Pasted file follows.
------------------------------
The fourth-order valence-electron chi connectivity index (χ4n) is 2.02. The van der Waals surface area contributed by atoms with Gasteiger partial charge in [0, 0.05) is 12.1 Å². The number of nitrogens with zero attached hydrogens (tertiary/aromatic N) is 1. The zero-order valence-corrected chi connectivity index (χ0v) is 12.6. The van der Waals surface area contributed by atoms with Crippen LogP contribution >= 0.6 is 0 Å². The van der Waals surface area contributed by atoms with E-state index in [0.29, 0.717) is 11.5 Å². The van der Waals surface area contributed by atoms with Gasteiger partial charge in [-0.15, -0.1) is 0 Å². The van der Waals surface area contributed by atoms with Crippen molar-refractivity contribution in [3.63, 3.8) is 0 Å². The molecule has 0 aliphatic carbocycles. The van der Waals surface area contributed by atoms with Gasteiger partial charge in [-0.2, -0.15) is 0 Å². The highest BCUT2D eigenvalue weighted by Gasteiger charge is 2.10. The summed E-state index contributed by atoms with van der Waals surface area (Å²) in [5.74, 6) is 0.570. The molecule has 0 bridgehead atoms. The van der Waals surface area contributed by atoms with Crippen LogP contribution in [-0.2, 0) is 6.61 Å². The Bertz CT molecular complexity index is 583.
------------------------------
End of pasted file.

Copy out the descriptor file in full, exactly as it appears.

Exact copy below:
The fourth-order valence-electron chi connectivity index (χ4n) is 2.02. The van der Waals surface area contributed by atoms with Gasteiger partial charge in [0, 0.05) is 12.1 Å². The number of nitrogens with zero attached hydrogens (tertiary/aromatic N) is 1. The zero-order valence-corrected chi connectivity index (χ0v) is 12.6. The van der Waals surface area contributed by atoms with Crippen LogP contribution >= 0.6 is 0 Å². The van der Waals surface area contributed by atoms with E-state index in [0.29, 0.717) is 11.5 Å². The van der Waals surface area contributed by atoms with Gasteiger partial charge in [-0.15, -0.1) is 0 Å². The van der Waals surface area contributed by atoms with Crippen molar-refractivity contribution in [3.63, 3.8) is 0 Å². The molecule has 0 aliphatic carbocycles. The van der Waals surface area contributed by atoms with Gasteiger partial charge in [-0.2, -0.15) is 0 Å². The highest BCUT2D eigenvalue weighted by Gasteiger charge is 2.10. The summed E-state index contributed by atoms with van der Waals surface area (Å²) in [5.74, 6) is 0.570. The molecule has 0 bridgehead atoms. The van der Waals surface area contributed by atoms with Crippen LogP contribution in [-0.2, 0) is 6.61 Å². The Bertz CT molecular complexity index is 583.